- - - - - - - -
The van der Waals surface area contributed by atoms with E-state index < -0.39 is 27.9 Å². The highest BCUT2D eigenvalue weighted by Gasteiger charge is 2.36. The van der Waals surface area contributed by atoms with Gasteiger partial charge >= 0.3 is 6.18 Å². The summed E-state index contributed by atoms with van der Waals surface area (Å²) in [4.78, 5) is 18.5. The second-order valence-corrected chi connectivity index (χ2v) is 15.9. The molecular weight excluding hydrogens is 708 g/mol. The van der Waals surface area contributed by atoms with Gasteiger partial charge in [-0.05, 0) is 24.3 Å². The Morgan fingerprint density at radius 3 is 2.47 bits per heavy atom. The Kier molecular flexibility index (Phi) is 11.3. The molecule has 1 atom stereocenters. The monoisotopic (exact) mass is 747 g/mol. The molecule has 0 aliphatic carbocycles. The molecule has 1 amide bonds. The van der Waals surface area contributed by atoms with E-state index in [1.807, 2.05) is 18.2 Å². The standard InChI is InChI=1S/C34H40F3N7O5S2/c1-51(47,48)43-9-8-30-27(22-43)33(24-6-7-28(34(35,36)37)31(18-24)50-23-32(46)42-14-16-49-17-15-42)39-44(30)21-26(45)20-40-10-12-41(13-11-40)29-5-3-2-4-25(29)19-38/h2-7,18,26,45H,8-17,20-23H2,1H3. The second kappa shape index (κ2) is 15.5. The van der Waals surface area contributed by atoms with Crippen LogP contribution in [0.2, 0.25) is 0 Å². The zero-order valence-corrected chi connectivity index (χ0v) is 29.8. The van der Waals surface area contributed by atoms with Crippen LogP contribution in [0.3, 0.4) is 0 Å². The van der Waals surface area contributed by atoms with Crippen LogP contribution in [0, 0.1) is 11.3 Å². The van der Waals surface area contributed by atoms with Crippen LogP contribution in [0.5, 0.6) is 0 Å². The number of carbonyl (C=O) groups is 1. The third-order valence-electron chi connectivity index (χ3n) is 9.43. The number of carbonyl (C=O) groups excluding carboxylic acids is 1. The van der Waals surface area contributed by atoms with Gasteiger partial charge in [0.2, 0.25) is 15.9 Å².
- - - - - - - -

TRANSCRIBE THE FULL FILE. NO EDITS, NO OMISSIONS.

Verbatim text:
The van der Waals surface area contributed by atoms with E-state index < -0.39 is 27.9 Å². The highest BCUT2D eigenvalue weighted by Gasteiger charge is 2.36. The van der Waals surface area contributed by atoms with Gasteiger partial charge >= 0.3 is 6.18 Å². The summed E-state index contributed by atoms with van der Waals surface area (Å²) in [4.78, 5) is 18.5. The second-order valence-corrected chi connectivity index (χ2v) is 15.9. The molecular weight excluding hydrogens is 708 g/mol. The van der Waals surface area contributed by atoms with Gasteiger partial charge in [-0.05, 0) is 24.3 Å². The Morgan fingerprint density at radius 3 is 2.47 bits per heavy atom. The Kier molecular flexibility index (Phi) is 11.3. The molecule has 1 atom stereocenters. The monoisotopic (exact) mass is 747 g/mol. The molecule has 0 aliphatic carbocycles. The molecule has 1 amide bonds. The van der Waals surface area contributed by atoms with E-state index in [1.807, 2.05) is 18.2 Å². The standard InChI is InChI=1S/C34H40F3N7O5S2/c1-51(47,48)43-9-8-30-27(22-43)33(24-6-7-28(34(35,36)37)31(18-24)50-23-32(46)42-14-16-49-17-15-42)39-44(30)21-26(45)20-40-10-12-41(13-11-40)29-5-3-2-4-25(29)19-38/h2-7,18,26,45H,8-17,20-23H2,1H3. The second kappa shape index (κ2) is 15.5. The van der Waals surface area contributed by atoms with Crippen LogP contribution in [0.2, 0.25) is 0 Å². The zero-order valence-corrected chi connectivity index (χ0v) is 29.8. The van der Waals surface area contributed by atoms with Crippen LogP contribution in [0.3, 0.4) is 0 Å². The van der Waals surface area contributed by atoms with Crippen LogP contribution in [0, 0.1) is 11.3 Å². The van der Waals surface area contributed by atoms with Crippen LogP contribution in [0.5, 0.6) is 0 Å². The number of carbonyl (C=O) groups is 1. The third-order valence-electron chi connectivity index (χ3n) is 9.43. The number of carbonyl (C=O) groups excluding carboxylic acids is 1. The van der Waals surface area contributed by atoms with Gasteiger partial charge in [0.2, 0.25) is 15.9 Å².